Why would you, after all? You’d risk robbing your company of integrity, and you’d risk losing your job. However, this temptation is difficult to resist: big promises can easily turn unhappy customers into happy ones and settle any issue. Do your best to avoid it though - broken promises might lead to even more dissatisfied customers and legal claims.

Avoid Professional Jargon

The general rule of thumb is to speak as your customers do. We dare you to address their concerns in a formal manner, using nothing but technical jargon, but not to appear condescending or impersonal. It’s simply impossible! Choose conversation instead of correspondence, and keep it simple and sweet.

Explain Brand Terms and Use Them Consistently

You won’t be able to avoid brand terms, however, but that’s perfectly okay. Since your product has a language of its own, it’s actually advisable to use specific terms for tools and features. If explained beforehand and used consistently, brand terms can help you onboard new users with ease.

Neutralize customers’ defensive reaction

We are only humans after all. Some shortcomings of your product, different levels of understanding or even customer mistakes might trigger a defensive reaction on their side. It kills a constructive discussion and shuts the door on a positive outcome. First of all, don't fight fire with fire. There are several techniques which will help you neutralize a defensive reaction. The easiest one is to change the perspective. Compare 2 replies: “It’s impossible to help you because you cannot properly explain the problem” and “I would really appreciate if you could explain the problem in more details”. When clients do not feel any threat (real or imaginary) they are more open for the dialogue.

Save Your Words, Use Screenshots

A picture is worth a thousand words. A good screenshot or short screencast will allow you to explain intangible products and complicated procedures in only a few clicks. It’s quick, convenient, and oh-so easy.

Proofread Before You Hit Send

In case you use live chat or emails as a channel of communication, make sure to proofread every text before you hit send. Always check the message for factual mistakes and grammar, typos, and consistency.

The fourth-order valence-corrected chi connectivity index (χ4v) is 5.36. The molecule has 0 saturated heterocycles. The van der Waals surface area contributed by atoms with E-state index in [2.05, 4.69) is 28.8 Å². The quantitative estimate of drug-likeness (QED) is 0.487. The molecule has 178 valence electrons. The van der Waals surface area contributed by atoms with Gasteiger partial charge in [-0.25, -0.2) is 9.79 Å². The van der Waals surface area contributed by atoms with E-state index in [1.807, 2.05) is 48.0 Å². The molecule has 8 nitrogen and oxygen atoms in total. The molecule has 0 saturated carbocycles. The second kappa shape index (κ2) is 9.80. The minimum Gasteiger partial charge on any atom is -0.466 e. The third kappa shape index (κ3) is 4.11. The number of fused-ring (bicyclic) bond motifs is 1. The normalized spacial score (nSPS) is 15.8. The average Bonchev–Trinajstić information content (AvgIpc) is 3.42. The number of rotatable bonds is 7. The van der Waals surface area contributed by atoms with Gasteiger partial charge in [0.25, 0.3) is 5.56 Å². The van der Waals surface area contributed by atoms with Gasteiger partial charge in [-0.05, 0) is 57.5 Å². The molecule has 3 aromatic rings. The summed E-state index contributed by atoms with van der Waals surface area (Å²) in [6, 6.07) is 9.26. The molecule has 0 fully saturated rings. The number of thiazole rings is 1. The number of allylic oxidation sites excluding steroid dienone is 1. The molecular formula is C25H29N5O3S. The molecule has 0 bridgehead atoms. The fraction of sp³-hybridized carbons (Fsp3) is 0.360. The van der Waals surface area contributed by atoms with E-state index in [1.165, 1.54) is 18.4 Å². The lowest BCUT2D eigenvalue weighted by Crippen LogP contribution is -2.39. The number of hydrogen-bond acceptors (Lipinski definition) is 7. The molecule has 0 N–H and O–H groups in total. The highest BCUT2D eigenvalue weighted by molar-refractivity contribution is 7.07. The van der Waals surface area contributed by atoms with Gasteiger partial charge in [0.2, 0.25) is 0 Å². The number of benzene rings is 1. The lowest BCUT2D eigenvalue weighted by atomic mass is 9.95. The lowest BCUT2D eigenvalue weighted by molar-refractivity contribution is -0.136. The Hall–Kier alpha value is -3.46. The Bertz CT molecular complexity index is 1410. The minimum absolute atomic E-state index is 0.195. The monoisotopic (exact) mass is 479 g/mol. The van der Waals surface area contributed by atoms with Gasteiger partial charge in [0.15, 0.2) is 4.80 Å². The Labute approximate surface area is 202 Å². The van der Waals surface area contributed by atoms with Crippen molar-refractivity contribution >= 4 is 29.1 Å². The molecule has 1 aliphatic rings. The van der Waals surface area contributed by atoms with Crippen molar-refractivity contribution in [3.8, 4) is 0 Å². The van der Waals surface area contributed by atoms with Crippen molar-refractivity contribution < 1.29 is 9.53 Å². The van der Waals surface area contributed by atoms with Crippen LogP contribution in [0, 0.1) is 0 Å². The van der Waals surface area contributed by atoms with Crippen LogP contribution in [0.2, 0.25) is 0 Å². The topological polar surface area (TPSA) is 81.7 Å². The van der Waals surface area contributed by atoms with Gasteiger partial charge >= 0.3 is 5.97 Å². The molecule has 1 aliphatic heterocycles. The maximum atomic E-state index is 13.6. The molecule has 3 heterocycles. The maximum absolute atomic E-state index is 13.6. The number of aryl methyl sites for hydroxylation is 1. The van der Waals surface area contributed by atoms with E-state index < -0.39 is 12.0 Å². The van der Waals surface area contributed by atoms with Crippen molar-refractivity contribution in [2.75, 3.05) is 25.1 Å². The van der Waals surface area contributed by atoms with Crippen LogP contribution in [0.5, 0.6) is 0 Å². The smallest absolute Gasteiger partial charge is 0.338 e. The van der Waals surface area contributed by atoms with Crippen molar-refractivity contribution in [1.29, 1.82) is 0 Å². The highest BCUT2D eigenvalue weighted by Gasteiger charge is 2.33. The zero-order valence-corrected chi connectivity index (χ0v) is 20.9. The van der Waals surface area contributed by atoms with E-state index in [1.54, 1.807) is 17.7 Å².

Always Thank Them for Their Trust

Saying thank you is not patronizing. It has nothing to do with turning the other cheek, even when the customer’s feedback was harsh. Thank you is deeply human, and goes a long way in both personal and professional interactions. In customer service, it translates to – We appreciate you choosing us, and we’ll never break your trust. Oh, and we’re excited about hearing from you again in the future.

And, that’s always nice to hear, isn’t it?

There’s no good relationship without good communication, so keep working at it. You’ll need some practice and time, probably patience too, but you’ll eventually learn that, in heart of every customer lays the exact same thing – an eagerness to be heard, acknowledged, and understood. Sooner or later, you’ll find the right words to unlock it.

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Table of Content
Be an Active Kind of Listener Make It Fast and Professional Always Keep Them in the Loop Use Positive Language  Exceed Expectations Don’t Forget to Ask for Feedback Never Make Promises You Cannot Keep Avoid Professional Jargon Explain Brand Terms and Use Them Consistently Neutralize customers’ defensive reaction Save Your Words, Use Screenshots Proofread Before You Hit Send Always Thank Them for Their Trust